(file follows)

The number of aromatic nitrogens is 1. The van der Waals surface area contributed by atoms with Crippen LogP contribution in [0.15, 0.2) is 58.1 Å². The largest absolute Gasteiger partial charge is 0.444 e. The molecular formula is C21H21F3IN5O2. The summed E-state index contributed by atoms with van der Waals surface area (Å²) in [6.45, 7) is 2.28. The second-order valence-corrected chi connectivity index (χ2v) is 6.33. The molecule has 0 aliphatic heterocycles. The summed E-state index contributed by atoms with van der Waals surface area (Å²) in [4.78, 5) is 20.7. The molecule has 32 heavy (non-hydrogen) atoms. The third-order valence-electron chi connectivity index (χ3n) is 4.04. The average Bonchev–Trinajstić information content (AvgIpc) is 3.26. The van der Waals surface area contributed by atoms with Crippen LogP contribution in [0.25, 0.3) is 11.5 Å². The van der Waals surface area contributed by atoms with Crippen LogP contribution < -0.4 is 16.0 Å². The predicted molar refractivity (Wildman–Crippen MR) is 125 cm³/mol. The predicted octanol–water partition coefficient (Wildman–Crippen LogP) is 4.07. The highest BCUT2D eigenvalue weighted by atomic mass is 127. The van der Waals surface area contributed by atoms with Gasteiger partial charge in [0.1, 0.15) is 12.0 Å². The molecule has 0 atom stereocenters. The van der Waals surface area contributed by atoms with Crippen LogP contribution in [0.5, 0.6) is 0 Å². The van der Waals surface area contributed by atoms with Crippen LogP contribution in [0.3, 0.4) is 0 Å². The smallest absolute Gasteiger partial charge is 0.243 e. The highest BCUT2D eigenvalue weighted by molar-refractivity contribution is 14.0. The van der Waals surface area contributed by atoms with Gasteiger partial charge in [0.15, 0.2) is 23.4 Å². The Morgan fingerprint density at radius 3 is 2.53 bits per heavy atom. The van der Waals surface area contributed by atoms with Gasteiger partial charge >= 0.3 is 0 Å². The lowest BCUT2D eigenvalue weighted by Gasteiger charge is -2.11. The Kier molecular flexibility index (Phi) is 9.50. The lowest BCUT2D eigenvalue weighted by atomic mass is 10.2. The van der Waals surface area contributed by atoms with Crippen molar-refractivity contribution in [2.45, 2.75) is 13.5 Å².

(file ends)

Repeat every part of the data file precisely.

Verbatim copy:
The number of aromatic nitrogens is 1. The van der Waals surface area contributed by atoms with Crippen LogP contribution in [0.15, 0.2) is 58.1 Å². The largest absolute Gasteiger partial charge is 0.444 e. The molecular formula is C21H21F3IN5O2. The summed E-state index contributed by atoms with van der Waals surface area (Å²) in [6.45, 7) is 2.28. The second-order valence-corrected chi connectivity index (χ2v) is 6.33. The molecule has 0 aliphatic heterocycles. The summed E-state index contributed by atoms with van der Waals surface area (Å²) in [4.78, 5) is 20.7. The molecule has 32 heavy (non-hydrogen) atoms. The third-order valence-electron chi connectivity index (χ3n) is 4.04. The average Bonchev–Trinajstić information content (AvgIpc) is 3.26. The van der Waals surface area contributed by atoms with Crippen LogP contribution in [0.25, 0.3) is 11.5 Å². The van der Waals surface area contributed by atoms with Crippen LogP contribution < -0.4 is 16.0 Å². The predicted molar refractivity (Wildman–Crippen MR) is 125 cm³/mol. The predicted octanol–water partition coefficient (Wildman–Crippen LogP) is 4.07. The highest BCUT2D eigenvalue weighted by atomic mass is 127. The van der Waals surface area contributed by atoms with Gasteiger partial charge in [0.1, 0.15) is 12.0 Å². The molecule has 0 atom stereocenters. The van der Waals surface area contributed by atoms with Crippen LogP contribution in [0.5, 0.6) is 0 Å². The van der Waals surface area contributed by atoms with Crippen LogP contribution in [0.3, 0.4) is 0 Å². The smallest absolute Gasteiger partial charge is 0.243 e. The highest BCUT2D eigenvalue weighted by molar-refractivity contribution is 14.0. The van der Waals surface area contributed by atoms with Gasteiger partial charge in [0.15, 0.2) is 23.4 Å². The Morgan fingerprint density at radius 3 is 2.53 bits per heavy atom. The van der Waals surface area contributed by atoms with Gasteiger partial charge >= 0.3 is 0 Å². The lowest BCUT2D eigenvalue weighted by Gasteiger charge is -2.11. The Kier molecular flexibility index (Phi) is 9.50. The lowest BCUT2D eigenvalue weighted by atomic mass is 10.2. The van der Waals surface area contributed by atoms with Crippen molar-refractivity contribution in [2.45, 2.75) is 13.5 Å².